The biggest challenge to the innovative people and brilliant minds is how they can grow their new companies. Central to that question is the issue of sourcing for funds that would provide for operational needs and marketing channels. For start-up founders to tap into the potential of their businesses they need a precise guide on smart financing options.
Canada’s model of financing start-ups is largely grounded in the use of investor funds. In Ontario alone, there are about 15 angel investor organizations providing seed capital to small growing companies. The angel investor groups accept pitches from firms seeking funding, conduct a review of the financials and make a decision on lending. To ensure transparency and even the dissemination of information across industry player, the private sector and government have set out reviews on the angel investor companies.
Information is at the core of establishing a successful business. For young companies, access to organizations that advocate for their cause and look for their interest would go a long way in providing information driven decision. One of the most key organizations to Canadian start-ups should be Canada’s venture Capital Association (CVCA).
Canada’s venture Capital Association (CVCA) is the information pool for industry players in Canada’s equity and venture capital market. The organization seeks to bridge the information deficiency gap between start-up founders and investors. Additionally, it advocates on behalf of the industry players to government of formulation of policies that support entrepreneurial growth in Canada. Since CVCA brings together Canada’s venture capital, private equity and angel investment firms, its database would be an invaluable resource to an entrepreneur’s toolkit.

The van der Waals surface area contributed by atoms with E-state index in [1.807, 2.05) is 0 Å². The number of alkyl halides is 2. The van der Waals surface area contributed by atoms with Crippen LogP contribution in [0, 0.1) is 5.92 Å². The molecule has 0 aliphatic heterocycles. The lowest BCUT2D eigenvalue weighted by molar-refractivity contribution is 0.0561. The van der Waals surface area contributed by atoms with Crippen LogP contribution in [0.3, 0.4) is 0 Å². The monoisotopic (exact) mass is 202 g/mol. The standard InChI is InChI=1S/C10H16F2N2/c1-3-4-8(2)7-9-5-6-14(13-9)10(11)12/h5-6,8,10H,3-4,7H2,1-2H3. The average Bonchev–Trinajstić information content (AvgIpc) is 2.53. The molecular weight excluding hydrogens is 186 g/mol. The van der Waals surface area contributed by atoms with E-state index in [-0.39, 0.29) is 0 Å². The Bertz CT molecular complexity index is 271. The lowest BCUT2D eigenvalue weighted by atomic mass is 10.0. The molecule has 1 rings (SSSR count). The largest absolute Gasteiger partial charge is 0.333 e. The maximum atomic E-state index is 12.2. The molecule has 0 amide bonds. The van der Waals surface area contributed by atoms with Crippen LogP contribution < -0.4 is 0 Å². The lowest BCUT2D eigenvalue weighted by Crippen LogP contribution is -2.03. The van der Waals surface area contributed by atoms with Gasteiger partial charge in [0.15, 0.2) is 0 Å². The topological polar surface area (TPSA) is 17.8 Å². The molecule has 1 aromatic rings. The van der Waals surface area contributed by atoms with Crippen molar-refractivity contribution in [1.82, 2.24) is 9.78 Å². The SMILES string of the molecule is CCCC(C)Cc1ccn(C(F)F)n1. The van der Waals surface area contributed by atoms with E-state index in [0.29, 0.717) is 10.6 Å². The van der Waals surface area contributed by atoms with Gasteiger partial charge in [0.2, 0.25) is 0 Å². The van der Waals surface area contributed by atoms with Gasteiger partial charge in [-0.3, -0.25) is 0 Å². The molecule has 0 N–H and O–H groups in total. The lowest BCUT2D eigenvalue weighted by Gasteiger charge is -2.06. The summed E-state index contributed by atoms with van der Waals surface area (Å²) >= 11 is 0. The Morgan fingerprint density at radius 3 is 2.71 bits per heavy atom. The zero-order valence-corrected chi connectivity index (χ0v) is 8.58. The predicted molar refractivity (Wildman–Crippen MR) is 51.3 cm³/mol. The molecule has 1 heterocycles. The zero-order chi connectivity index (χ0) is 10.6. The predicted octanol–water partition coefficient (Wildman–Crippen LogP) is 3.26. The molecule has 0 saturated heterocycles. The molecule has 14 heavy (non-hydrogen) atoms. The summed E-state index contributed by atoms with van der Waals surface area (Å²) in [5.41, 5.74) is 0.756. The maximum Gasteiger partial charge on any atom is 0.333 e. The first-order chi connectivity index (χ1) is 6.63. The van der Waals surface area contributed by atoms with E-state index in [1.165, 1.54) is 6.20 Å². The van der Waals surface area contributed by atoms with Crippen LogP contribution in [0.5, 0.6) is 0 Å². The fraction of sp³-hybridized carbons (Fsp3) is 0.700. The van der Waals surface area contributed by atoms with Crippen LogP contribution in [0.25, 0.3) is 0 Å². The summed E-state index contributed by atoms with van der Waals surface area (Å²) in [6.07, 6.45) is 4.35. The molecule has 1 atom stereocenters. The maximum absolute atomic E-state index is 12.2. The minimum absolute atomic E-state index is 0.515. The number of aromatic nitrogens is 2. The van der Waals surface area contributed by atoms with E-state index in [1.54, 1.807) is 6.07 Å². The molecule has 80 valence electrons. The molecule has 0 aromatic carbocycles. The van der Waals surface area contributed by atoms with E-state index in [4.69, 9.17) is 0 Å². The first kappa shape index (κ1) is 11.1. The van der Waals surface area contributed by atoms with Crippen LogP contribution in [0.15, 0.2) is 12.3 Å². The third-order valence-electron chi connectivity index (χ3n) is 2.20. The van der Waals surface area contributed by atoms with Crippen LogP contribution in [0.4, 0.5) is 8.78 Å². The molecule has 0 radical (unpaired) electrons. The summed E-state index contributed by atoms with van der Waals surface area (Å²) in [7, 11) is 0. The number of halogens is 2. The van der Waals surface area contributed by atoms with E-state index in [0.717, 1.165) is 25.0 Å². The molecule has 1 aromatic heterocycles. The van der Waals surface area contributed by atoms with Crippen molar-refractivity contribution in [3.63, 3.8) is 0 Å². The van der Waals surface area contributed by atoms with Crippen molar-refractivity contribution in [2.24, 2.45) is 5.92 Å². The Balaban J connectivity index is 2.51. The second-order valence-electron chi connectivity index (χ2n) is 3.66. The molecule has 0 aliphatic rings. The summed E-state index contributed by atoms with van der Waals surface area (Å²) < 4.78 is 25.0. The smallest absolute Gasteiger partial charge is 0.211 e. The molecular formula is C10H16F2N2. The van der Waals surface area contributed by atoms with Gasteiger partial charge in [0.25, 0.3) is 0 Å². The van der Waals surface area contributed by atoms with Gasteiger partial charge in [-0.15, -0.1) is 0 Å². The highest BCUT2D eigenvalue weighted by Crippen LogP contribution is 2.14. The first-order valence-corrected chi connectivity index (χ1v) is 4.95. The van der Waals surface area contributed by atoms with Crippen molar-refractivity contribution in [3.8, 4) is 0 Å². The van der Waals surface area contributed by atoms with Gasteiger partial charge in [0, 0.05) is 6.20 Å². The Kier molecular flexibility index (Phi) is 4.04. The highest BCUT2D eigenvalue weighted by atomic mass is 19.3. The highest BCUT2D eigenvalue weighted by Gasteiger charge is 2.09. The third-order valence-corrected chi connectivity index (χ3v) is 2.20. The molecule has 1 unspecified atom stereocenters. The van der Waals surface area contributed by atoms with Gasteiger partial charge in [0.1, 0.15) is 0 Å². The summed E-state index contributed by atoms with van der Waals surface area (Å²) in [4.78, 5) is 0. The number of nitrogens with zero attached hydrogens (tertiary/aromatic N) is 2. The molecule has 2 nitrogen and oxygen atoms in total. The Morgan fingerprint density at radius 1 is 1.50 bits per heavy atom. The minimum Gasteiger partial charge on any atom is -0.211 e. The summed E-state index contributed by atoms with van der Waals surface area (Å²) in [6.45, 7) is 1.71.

Investor financing broadly falls into either venture capital or angel investing. Both of these options share one concept, private equity. It means that for both financing options, the firms providing capital will earn a portion of the start-ups shares in exchange for providing funding. As to the differences, angel investors are often individual business people putting their own money into start-ups with potentials for growth. Venture capital firms, however, are firms and not individuals that tap into their pool of funds from clients to finance start-up companies.
Founders may be unsettled over which option to take for their companies. Generally speaking, business angel investors would be ideal for start-ups that require relatively lower amounts of capital and are at their infancy stage. This choice of start-up groups to fund is as a result of the availability of funds of a single investor relative to that of a firm that pools a number of investor funds together, venture capital. The investors may either decide to be directly involved in the company’s operations or take a hands-off approach only coming in on the major decision.
Venture capital firms often target start-ups with proven concepts and revenue streams. Based on those two, among other facts, they then provide capital geared towards scaling the start-up for more revenues and greater market access. The companies would often require a seat on the start-ups board to oversee business decisions and provide guidance on best approaches.
The bottom line for start-up founders is business decisions, especially on funding should be knowledge driven. The synergy between an information driven start-up and human skills for the start-ups is central to propelling young companies to established company brands.